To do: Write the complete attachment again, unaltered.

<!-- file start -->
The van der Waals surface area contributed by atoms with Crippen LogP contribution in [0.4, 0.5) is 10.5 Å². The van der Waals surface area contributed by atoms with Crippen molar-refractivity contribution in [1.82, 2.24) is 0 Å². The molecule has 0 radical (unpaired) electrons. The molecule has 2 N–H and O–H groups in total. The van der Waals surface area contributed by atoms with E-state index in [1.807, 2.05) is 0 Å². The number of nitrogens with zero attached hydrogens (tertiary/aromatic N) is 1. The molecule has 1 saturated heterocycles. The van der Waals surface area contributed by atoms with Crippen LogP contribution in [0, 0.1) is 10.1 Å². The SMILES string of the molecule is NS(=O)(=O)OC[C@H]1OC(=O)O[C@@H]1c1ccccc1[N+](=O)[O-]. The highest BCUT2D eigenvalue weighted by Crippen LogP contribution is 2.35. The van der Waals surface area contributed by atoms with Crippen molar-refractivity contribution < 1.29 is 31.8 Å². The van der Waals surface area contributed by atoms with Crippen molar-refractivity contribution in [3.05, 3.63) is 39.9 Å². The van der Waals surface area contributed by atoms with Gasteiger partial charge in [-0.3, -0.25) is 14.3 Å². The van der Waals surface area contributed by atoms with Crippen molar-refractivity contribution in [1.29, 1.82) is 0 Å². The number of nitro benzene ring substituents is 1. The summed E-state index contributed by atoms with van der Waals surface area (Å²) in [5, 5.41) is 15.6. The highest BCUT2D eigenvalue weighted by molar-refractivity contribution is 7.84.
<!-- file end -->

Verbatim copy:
The van der Waals surface area contributed by atoms with Crippen LogP contribution in [0.4, 0.5) is 10.5 Å². The van der Waals surface area contributed by atoms with Crippen molar-refractivity contribution in [1.82, 2.24) is 0 Å². The molecule has 0 radical (unpaired) electrons. The molecule has 2 N–H and O–H groups in total. The van der Waals surface area contributed by atoms with E-state index in [1.807, 2.05) is 0 Å². The number of nitrogens with zero attached hydrogens (tertiary/aromatic N) is 1. The molecule has 1 saturated heterocycles. The van der Waals surface area contributed by atoms with Crippen LogP contribution in [0, 0.1) is 10.1 Å². The SMILES string of the molecule is NS(=O)(=O)OC[C@H]1OC(=O)O[C@@H]1c1ccccc1[N+](=O)[O-]. The highest BCUT2D eigenvalue weighted by Crippen LogP contribution is 2.35. The van der Waals surface area contributed by atoms with Crippen molar-refractivity contribution < 1.29 is 31.8 Å². The van der Waals surface area contributed by atoms with Crippen molar-refractivity contribution in [3.05, 3.63) is 39.9 Å². The van der Waals surface area contributed by atoms with Gasteiger partial charge in [-0.3, -0.25) is 14.3 Å². The van der Waals surface area contributed by atoms with Crippen molar-refractivity contribution in [1.29, 1.82) is 0 Å². The number of nitro benzene ring substituents is 1. The summed E-state index contributed by atoms with van der Waals surface area (Å²) in [5, 5.41) is 15.6. The highest BCUT2D eigenvalue weighted by molar-refractivity contribution is 7.84.